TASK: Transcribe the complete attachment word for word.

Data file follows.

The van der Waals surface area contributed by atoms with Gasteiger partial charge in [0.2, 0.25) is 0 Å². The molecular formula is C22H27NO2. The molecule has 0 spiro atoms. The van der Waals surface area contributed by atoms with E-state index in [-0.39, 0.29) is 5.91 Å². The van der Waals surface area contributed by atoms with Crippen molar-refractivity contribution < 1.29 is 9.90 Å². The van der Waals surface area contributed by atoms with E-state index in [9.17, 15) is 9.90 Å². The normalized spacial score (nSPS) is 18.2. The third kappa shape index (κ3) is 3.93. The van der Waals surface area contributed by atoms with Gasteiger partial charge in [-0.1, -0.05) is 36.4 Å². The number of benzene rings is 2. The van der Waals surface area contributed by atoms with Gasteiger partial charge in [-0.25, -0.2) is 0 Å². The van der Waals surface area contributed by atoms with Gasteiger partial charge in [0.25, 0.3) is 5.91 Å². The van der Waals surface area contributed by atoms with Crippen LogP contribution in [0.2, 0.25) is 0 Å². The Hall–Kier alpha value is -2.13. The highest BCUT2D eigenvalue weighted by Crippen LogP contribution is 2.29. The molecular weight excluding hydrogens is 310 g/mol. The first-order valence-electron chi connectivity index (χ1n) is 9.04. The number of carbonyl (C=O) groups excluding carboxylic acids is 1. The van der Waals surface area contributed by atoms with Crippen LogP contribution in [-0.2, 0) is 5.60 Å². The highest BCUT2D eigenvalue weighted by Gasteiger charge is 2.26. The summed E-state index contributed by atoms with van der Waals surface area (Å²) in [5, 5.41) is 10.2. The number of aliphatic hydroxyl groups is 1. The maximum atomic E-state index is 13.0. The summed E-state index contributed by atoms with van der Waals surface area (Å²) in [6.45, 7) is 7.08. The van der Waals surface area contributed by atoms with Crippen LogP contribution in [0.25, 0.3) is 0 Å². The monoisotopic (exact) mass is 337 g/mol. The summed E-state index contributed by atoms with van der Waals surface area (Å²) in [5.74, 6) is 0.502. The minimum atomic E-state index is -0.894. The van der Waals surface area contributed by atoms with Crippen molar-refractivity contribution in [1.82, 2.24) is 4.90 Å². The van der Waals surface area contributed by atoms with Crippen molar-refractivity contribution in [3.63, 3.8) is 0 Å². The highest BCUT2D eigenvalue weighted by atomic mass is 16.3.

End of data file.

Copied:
The van der Waals surface area contributed by atoms with Gasteiger partial charge in [0.2, 0.25) is 0 Å². The molecular formula is C22H27NO2. The molecule has 0 spiro atoms. The van der Waals surface area contributed by atoms with E-state index in [-0.39, 0.29) is 5.91 Å². The van der Waals surface area contributed by atoms with Crippen molar-refractivity contribution < 1.29 is 9.90 Å². The van der Waals surface area contributed by atoms with E-state index in [9.17, 15) is 9.90 Å². The normalized spacial score (nSPS) is 18.2. The third kappa shape index (κ3) is 3.93. The van der Waals surface area contributed by atoms with Gasteiger partial charge in [-0.1, -0.05) is 36.4 Å². The number of benzene rings is 2. The van der Waals surface area contributed by atoms with Gasteiger partial charge in [-0.25, -0.2) is 0 Å². The van der Waals surface area contributed by atoms with Gasteiger partial charge in [0.25, 0.3) is 5.91 Å². The van der Waals surface area contributed by atoms with Crippen LogP contribution in [0.2, 0.25) is 0 Å². The Hall–Kier alpha value is -2.13. The highest BCUT2D eigenvalue weighted by Crippen LogP contribution is 2.29. The molecular weight excluding hydrogens is 310 g/mol. The first-order valence-electron chi connectivity index (χ1n) is 9.04. The number of carbonyl (C=O) groups excluding carboxylic acids is 1. The van der Waals surface area contributed by atoms with Crippen LogP contribution in [-0.2, 0) is 5.60 Å². The highest BCUT2D eigenvalue weighted by Gasteiger charge is 2.26. The summed E-state index contributed by atoms with van der Waals surface area (Å²) in [5, 5.41) is 10.2. The number of aliphatic hydroxyl groups is 1. The maximum atomic E-state index is 13.0. The summed E-state index contributed by atoms with van der Waals surface area (Å²) in [6.45, 7) is 7.08. The van der Waals surface area contributed by atoms with Crippen LogP contribution in [0.25, 0.3) is 0 Å². The monoisotopic (exact) mass is 337 g/mol. The summed E-state index contributed by atoms with van der Waals surface area (Å²) in [5.74, 6) is 0.502. The minimum atomic E-state index is -0.894. The van der Waals surface area contributed by atoms with Crippen molar-refractivity contribution in [1.82, 2.24) is 4.90 Å². The van der Waals surface area contributed by atoms with Crippen molar-refractivity contribution in [3.63, 3.8) is 0 Å². The highest BCUT2D eigenvalue weighted by atomic mass is 16.3.